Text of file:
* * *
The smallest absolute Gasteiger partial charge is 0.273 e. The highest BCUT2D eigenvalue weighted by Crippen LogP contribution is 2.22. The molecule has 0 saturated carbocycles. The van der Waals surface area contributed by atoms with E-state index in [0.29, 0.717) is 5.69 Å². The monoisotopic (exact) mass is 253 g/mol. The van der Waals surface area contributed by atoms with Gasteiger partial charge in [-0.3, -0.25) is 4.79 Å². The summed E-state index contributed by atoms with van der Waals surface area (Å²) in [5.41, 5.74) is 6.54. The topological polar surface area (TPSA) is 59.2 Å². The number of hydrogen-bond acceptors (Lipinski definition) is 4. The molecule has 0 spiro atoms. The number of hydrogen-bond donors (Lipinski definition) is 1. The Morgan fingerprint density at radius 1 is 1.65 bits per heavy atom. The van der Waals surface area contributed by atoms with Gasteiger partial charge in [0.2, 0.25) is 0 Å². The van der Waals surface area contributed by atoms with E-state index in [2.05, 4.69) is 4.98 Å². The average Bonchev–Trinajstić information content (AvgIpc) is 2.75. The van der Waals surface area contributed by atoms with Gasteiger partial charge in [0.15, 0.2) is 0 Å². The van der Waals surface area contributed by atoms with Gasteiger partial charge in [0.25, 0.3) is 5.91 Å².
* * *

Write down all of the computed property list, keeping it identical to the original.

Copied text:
The smallest absolute Gasteiger partial charge is 0.273 e. The highest BCUT2D eigenvalue weighted by Crippen LogP contribution is 2.22. The molecule has 0 saturated carbocycles. The van der Waals surface area contributed by atoms with E-state index in [0.29, 0.717) is 5.69 Å². The monoisotopic (exact) mass is 253 g/mol. The van der Waals surface area contributed by atoms with Gasteiger partial charge in [-0.3, -0.25) is 4.79 Å². The summed E-state index contributed by atoms with van der Waals surface area (Å²) in [5.41, 5.74) is 6.54. The topological polar surface area (TPSA) is 59.2 Å². The number of hydrogen-bond acceptors (Lipinski definition) is 4. The molecule has 0 spiro atoms. The number of hydrogen-bond donors (Lipinski definition) is 1. The Morgan fingerprint density at radius 1 is 1.65 bits per heavy atom. The van der Waals surface area contributed by atoms with Gasteiger partial charge in [0.2, 0.25) is 0 Å². The van der Waals surface area contributed by atoms with E-state index in [2.05, 4.69) is 4.98 Å². The average Bonchev–Trinajstić information content (AvgIpc) is 2.75. The van der Waals surface area contributed by atoms with Gasteiger partial charge in [0.15, 0.2) is 0 Å². The van der Waals surface area contributed by atoms with Gasteiger partial charge in [0.25, 0.3) is 5.91 Å².